Matt Dobson reports
The 62% to 38% vote for Scotland to remain in the EU led to First Minister and SNP leader Nicola Sturgeon to immediately declare that another independence referendum was “on the table”.
While a second independence referendum is likely in the next period, the political reality now confronting Sturgeon and the SNP is full of complications and sees them at their most vulnerable since the surge in support for the SNP in late 2014.
Polls did show a spike in support for independence in the days after Brexit at the end of June, rising up to 54% (Survation Poll the Scotsman 29th June).
However, even this increase is too small for Sturgeon and the SNP, who would want polling of around 60% to be confident to call and then hope to win a second referendum.
Polls over the last two months, with the crisis over Brexit showing no signs of abating, have shown no increase in this, and even evidence of a fall back in support for independence. A You Gov poll on July 29th showed support for independence back down to 47%.
Concerned voices have now been heard against the idea of Sturgeon and the SNP jumping through the “post Brexit window” (the two-year period following the triggering of Article 50).
Ex SNP cabinet minister Alex Neil recently warned “We need to convincingly address the fiscal position of an independent Scotland, our currency plans post-independence, the impact of the recent dramatic fall in oil prices and the need for a more ambitious plan for transforming the economic and social life of Scotland. To hold a referendum before all these issues are addressed would be a high risk strategy”.
Pro-independence columnist Iain MacWhirter (Herald 15/8/16 “Timing is crucial and now is not the time for Indy ref two”) states these issues could affect the outcome of independence referendum negatively “for a generation” and aren’t worth the risk even if it means waiting until the 2020s.
The SNP costed their pro-independence campaign on North Sea oil being at $100 a barrel in 2014, now it has dropped to $40 with no sign of immediate recovery.
Even before the shock of Brexit, the economic indicators showed the slide towards recession in Scotland. The Scottish Chamber of Commerce (15/8/16) reported weaker growth than the rest of the UK in the first two quarters of this year. Uncertainty post Brexit has also increased over the issue of the currency.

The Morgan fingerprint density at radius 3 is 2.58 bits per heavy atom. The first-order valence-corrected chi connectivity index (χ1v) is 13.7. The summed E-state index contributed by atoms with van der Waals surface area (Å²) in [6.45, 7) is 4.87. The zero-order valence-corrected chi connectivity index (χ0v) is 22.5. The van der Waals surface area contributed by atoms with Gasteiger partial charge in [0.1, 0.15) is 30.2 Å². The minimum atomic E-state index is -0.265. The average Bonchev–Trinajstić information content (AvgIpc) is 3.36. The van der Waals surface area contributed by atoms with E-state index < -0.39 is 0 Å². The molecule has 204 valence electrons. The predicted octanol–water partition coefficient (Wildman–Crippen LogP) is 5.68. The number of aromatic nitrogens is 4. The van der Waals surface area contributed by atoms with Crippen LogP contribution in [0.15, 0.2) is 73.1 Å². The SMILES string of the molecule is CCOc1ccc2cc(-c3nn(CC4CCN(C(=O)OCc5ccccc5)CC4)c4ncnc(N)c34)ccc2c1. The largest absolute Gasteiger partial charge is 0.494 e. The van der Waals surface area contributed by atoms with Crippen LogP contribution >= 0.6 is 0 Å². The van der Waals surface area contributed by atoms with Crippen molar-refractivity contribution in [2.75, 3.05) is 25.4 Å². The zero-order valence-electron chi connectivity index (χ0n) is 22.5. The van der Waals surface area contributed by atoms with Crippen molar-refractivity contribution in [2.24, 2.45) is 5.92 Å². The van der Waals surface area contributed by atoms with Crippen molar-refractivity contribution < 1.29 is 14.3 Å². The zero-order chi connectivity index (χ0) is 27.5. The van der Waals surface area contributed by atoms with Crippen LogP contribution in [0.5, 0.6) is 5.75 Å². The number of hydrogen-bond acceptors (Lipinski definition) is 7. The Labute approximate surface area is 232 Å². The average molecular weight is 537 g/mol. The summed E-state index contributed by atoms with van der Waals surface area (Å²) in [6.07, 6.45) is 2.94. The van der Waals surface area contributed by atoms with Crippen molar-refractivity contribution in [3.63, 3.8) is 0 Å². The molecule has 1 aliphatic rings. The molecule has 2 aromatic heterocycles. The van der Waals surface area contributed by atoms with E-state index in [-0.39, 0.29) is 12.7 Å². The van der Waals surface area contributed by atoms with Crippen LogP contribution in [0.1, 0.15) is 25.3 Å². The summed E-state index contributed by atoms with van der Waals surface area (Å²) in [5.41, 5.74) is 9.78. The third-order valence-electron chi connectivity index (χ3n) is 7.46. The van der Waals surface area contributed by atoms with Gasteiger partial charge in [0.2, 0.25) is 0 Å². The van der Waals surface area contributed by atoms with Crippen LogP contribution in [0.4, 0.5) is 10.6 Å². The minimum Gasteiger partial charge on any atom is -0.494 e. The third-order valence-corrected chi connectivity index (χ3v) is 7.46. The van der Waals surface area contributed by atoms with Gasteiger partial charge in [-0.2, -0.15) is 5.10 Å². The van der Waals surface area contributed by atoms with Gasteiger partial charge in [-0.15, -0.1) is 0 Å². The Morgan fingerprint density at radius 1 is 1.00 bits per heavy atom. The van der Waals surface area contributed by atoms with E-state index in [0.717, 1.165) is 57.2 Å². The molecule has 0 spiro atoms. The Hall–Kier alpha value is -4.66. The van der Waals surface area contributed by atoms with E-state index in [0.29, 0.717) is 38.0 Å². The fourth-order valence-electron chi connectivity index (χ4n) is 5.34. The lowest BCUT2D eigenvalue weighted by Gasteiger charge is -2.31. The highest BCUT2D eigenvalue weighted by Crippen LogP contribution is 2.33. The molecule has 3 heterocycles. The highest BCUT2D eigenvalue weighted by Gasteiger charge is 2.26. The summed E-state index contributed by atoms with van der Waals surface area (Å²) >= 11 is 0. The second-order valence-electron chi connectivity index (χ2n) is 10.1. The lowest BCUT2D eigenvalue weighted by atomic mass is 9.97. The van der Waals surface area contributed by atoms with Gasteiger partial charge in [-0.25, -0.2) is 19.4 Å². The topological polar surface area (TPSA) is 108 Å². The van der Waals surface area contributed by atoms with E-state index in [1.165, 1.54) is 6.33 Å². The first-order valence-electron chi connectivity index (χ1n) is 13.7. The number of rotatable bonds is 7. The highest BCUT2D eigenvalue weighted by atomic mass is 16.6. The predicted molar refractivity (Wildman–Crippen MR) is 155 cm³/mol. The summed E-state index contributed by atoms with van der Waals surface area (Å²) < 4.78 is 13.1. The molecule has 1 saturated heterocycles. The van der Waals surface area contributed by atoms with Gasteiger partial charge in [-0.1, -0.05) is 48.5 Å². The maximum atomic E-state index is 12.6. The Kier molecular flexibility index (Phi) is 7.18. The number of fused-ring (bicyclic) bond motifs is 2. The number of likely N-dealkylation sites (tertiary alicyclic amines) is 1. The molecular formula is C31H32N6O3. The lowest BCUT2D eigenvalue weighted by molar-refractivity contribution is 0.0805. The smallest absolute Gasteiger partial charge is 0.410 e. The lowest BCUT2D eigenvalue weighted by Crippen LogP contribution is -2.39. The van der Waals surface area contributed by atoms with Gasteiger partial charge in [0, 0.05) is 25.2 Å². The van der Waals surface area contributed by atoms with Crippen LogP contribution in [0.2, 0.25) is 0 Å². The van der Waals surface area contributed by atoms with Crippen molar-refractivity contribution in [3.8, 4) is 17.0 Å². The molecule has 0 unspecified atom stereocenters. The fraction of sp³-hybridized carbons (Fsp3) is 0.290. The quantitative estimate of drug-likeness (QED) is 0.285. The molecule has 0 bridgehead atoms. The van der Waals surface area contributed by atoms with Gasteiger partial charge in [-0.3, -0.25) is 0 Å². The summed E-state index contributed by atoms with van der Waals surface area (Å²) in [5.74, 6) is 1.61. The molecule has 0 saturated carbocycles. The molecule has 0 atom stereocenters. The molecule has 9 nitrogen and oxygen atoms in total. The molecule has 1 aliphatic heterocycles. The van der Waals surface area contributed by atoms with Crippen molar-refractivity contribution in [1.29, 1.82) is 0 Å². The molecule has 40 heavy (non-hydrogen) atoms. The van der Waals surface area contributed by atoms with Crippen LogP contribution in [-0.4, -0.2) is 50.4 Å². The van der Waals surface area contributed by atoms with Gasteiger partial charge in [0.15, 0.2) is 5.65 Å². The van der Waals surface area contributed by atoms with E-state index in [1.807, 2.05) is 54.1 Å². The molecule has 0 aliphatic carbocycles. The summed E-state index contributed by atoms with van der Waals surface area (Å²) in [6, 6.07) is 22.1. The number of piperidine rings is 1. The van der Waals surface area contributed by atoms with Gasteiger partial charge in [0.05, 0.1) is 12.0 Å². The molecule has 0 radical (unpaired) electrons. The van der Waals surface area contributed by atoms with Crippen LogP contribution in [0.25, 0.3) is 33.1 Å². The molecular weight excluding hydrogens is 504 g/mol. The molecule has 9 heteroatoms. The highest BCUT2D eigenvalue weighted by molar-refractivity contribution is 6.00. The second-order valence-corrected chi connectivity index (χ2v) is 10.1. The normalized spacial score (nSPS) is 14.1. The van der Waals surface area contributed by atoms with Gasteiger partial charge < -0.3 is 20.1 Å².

The dramatic fall in sterling has raised concerns that a run on the banks would take place after another political shock like independence. Neither sterling (the SNP’s option in 2014) with monetary policy controlled by the Bank of England or the Euro are seen as a break from austerity and crisis.
Pro-independence radical groups like the Common Weal have proposed the creation of a “Scotpound” that could redistribute wealth, but have not answered the reality of the ruthless capitalist bond markets internationally who would undermine such a currency.
Only bold socialist policies backed by struggle from the working class, taking the major companies and banks into public ownership, which the SNP is fundamentally opposed too, could protect a new currency from the capitalist vultures.
A majority of independence supporters and significant sections of radical workers and youth voted remain, out of revulsion at the pro big business racist character of the official leave campaign. Yet an estimated 400,000 (40% of the 1 million that voted leave) YES supporters voted to leave the EU. (David Torrance Herald 16/8/16).
The reality of the EU being a ruthless bosses club with austerity built into its DNA, will have been apparent to many and will become more so as the institution’s crisis continues with likely political and economic shocks coming over the next few months.
The developing Eurozone banking crisis, continuing sovereign debt crisis in Southern Europe and the politically explosive referendum over Italy’s constitution can further undermine the EU. Socialist Party Scotland, TUSC and unions like the RMT put forward a socialist case for EU exit.
Brexit has provoked a further shift to the right by the SNP leadership. Taking it’s increased post referendum support from working class and young people for granted, they are focusing on trying to win over more middle class layers and sections of big business. This has led to internal SNP discussions in an effort to “redesign” independence more openly in favour of business interests.
As Socialist Party Scotland has consistently raised since 2014, a sense of betrayal towards the SNP leadership would develop over time, leaving a colossal vacuum for a genuine anti austerity socialist alternative.
We support the democratic right for a second independence referendum which could potentially be an even more profound revolt against austerity, with more far reaching aspirations in a socialist direction, than in 2014.
An independent socialist Scotland and a free and voluntary socialist confederation of Scotland with England, Wales and Ireland towards a socialist Europe.